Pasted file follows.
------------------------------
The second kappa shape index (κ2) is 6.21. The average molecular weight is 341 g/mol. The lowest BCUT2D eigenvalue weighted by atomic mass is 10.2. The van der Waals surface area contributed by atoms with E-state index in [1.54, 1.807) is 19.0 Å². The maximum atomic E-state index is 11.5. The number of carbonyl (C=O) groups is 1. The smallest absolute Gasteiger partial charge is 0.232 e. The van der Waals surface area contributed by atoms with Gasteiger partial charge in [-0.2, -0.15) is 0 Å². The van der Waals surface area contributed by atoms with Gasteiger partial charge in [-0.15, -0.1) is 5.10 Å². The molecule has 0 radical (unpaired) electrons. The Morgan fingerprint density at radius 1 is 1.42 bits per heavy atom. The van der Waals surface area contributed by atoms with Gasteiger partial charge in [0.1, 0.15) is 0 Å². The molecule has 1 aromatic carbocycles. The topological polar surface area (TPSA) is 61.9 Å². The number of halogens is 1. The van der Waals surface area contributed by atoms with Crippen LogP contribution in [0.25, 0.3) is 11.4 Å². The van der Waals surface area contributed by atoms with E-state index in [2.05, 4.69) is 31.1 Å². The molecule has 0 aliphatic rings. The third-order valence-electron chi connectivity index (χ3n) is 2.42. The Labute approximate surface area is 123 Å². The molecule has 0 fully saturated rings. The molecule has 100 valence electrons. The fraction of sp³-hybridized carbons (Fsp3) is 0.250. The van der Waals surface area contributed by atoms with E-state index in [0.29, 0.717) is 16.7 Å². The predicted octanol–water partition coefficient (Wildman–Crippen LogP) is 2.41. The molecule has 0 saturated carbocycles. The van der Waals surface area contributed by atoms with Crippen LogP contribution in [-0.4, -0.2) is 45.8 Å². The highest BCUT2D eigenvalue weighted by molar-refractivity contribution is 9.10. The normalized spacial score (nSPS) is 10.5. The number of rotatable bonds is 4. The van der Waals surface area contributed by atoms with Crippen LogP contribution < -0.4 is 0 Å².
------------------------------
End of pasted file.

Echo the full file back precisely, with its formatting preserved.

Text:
The second kappa shape index (κ2) is 6.21. The average molecular weight is 341 g/mol. The lowest BCUT2D eigenvalue weighted by atomic mass is 10.2. The van der Waals surface area contributed by atoms with E-state index in [1.54, 1.807) is 19.0 Å². The maximum atomic E-state index is 11.5. The number of carbonyl (C=O) groups is 1. The smallest absolute Gasteiger partial charge is 0.232 e. The van der Waals surface area contributed by atoms with Gasteiger partial charge in [-0.2, -0.15) is 0 Å². The van der Waals surface area contributed by atoms with Gasteiger partial charge in [-0.15, -0.1) is 5.10 Å². The molecule has 0 radical (unpaired) electrons. The Morgan fingerprint density at radius 1 is 1.42 bits per heavy atom. The van der Waals surface area contributed by atoms with Gasteiger partial charge in [0.1, 0.15) is 0 Å². The molecule has 1 aromatic carbocycles. The topological polar surface area (TPSA) is 61.9 Å². The number of halogens is 1. The van der Waals surface area contributed by atoms with Crippen LogP contribution in [0.25, 0.3) is 11.4 Å². The van der Waals surface area contributed by atoms with E-state index in [2.05, 4.69) is 31.1 Å². The molecule has 0 aliphatic rings. The third-order valence-electron chi connectivity index (χ3n) is 2.42. The Labute approximate surface area is 123 Å². The molecule has 0 fully saturated rings. The molecule has 100 valence electrons. The fraction of sp³-hybridized carbons (Fsp3) is 0.250. The van der Waals surface area contributed by atoms with E-state index in [0.29, 0.717) is 16.7 Å². The predicted octanol–water partition coefficient (Wildman–Crippen LogP) is 2.41. The molecule has 0 saturated carbocycles. The van der Waals surface area contributed by atoms with Crippen LogP contribution in [-0.4, -0.2) is 45.8 Å². The highest BCUT2D eigenvalue weighted by molar-refractivity contribution is 9.10. The normalized spacial score (nSPS) is 10.5. The number of rotatable bonds is 4. The van der Waals surface area contributed by atoms with Crippen LogP contribution < -0.4 is 0 Å².